Juan de Fuca Trail, June 21-25, 2020
by Elliott Skierszkan with edits from Emily Skierszkan
With our baby boy, born on March 7th 2020, our life has taken quite a shift this spring. Although the work-from-home regime imposed by covid has been wonderful in terms of my ability to help out and participate in Baby care, it has also brought some challenges that I think many parents are currently experiencing because working from home with kids means having to ignore your kids while working, or neglecting your work while minding after your kids. Both of these options are distracting, and neither of them offer the begone luxury of undivided attention devoted to just one job at a time. As a colleague mentioned in an email, “Family time now quantity over quality”. Anyways, it has been taxing enough that I decided to take a week off and spend some time outside.
We decided to hike, coincidentally starting on Father’s Day (my first), along the 47-km Juan de Fuca trail over 5 days. This location was ideal for all sorts of reasons. There are numerous entries and exit points, if things weren’t working out. It’s a nice length for a multi-day introductory baby hiking trip, and I felt confident enough that even with time required for play, diapering, longer camp setup/takedown times, and heavier packs, we could reasonably expect to average 9.4 km per day over 5 days. On previous day hikes since Baby’s birth, we had considered trying to get in the mountains, but with the alpine still snow-covered the logistics of keeping a baby warm, protected from the bugs and the sun and off of the wet snow on the ground just kept us away from higher elevations. Also, staying by the coast would mean we would always be close to water, a key ingredient when hiking with a smiling and adorable little pee/poo/vomit producer.
We set off to Vancouver island and stayed in an AirBnB near Sooke on June 20th, which was a great investment because Baby cried the entire drive from Swartz Bay, and allowed us to start fresh on June 21. Even if the Juan de Fuca is a very beginner-friendly hike, I still had my reservations before we set out. Kind of like when you don’t sleep well the night before an intimidating alpine objective for anticipation of facing your fear of falling off a cliff or into a crevasse, except that this time the doubt and anxieties had nothing to do with such objective risks, but rather with worries like “will baby’s diaper rash get out of control?” or “what if he gets sick?”, or “what if he is unable to sleep and exhausted and crying, forcing us to bail out at a location far from our vehicle?” Of course, the Juan de Fuca parallels highway 14 so help is never really that far—at the same time; can you still count on reliable hitch-hiking and help from strangers during the covid pandemic when we are globally being trained to avoid strangers?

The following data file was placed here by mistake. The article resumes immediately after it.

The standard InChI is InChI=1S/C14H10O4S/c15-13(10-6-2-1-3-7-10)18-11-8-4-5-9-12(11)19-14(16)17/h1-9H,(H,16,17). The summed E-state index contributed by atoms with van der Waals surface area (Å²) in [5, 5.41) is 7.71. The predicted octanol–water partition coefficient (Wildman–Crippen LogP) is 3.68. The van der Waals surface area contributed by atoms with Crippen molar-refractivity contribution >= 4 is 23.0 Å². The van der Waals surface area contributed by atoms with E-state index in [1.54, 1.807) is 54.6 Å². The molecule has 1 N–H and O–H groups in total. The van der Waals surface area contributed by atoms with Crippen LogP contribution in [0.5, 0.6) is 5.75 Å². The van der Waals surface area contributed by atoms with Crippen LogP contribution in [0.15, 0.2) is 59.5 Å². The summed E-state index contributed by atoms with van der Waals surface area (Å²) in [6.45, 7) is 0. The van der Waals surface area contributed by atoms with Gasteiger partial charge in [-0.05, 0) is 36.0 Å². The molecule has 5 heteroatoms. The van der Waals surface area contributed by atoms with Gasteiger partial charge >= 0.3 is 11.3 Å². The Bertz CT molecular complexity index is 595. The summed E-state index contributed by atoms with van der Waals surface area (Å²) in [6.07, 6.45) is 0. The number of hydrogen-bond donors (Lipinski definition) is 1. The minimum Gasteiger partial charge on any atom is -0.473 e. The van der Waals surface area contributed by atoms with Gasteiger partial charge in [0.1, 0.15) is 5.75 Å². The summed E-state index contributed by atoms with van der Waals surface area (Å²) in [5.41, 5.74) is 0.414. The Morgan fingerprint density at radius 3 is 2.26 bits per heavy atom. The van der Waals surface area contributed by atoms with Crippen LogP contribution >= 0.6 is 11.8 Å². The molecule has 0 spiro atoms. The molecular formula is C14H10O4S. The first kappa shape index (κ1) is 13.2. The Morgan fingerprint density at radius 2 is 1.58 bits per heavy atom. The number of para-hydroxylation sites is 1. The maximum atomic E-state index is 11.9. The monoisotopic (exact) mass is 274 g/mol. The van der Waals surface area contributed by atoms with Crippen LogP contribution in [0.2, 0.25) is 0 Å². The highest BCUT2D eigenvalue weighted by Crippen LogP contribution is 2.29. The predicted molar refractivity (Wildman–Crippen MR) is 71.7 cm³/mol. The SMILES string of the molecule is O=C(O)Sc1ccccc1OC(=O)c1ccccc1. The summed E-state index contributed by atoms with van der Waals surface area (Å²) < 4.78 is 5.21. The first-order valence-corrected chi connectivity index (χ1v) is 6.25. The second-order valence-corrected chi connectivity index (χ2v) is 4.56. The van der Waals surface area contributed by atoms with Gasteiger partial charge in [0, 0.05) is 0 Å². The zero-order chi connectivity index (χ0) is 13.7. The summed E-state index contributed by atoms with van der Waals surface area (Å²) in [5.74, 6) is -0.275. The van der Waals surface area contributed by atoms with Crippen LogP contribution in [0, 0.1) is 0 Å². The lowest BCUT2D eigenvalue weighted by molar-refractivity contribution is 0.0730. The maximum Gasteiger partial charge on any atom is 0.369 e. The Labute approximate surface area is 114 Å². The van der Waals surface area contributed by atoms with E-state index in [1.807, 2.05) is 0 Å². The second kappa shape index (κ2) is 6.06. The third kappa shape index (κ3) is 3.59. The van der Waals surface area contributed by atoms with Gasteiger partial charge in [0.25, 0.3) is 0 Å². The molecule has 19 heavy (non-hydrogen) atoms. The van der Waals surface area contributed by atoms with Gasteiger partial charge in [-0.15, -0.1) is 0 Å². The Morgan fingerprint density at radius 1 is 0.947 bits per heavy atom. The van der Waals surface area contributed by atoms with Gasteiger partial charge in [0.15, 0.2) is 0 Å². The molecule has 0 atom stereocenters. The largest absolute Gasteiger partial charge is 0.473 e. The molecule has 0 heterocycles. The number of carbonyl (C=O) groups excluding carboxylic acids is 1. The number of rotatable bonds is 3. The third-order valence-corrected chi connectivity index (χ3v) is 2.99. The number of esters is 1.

Anyways, after our stopover at the AirBnB, we set off to the China beach trailhead, where we stashed a bicycle well-hidden in the bushes. This was a bit unsettling because: (1) this trailhead is notorious for theft; (2) the day prior we had patched leaks in both front and rear tubes, only to discover the front tube still had a slow leak; (3) in the midst of packing while handling a crying baby we had neglected to bring a functional bicycle pump. I addressed point (1) with excessive foliar camouflage and locks on the stashed cycle, and hoped for the best on points (2) and (3). After this stop we drove on to the other end of the trail at Botanical Beach to begin the hike.
In the weeks prior, I have been doing lots and lots of neighborhood walks in Pacific Spirit Park and in the North Shore with Baby : on my lunch breaks, before work, on weekends. Because I’ve not been hiking with an overnight pack in several months, I’ve taken to lugging around 50 lbs of rocks and climbing gear on my back during these walks in the park, which most people probably consider insane but I think my rump and my back were thankful for this training regimen leading to our first multi-day baby hike.
We split the gear as follows: Emily started off carrying our sleeping bags, her daytime clothes, and Baby’s diapers and clothes; I carried our new 3-person tent, all of our food, the fuel, stove and pots, my personal belongings, and the first-aid kit. That put Emily’s pack at 25-30 lbs, plus a 15-lb baby in the Ergobaby chest carrier (specifically the 360 cool air model), while I started off with 55-60 lbs. Starting down the trail I could feel my glutes firing off at every step like during an unpleasant physio rehab session. I kept in mind that on comparable but longer trips VOC legend Christian Veenstra has been known to carry 95 lbs at the outset—so who am I to complain? I can’t know how Emily’s legs and back were feeling for sure, but they must’ve been burning similarly after almost a year with little to no overnight trips while she grew a baby in her belly recovered from birthing.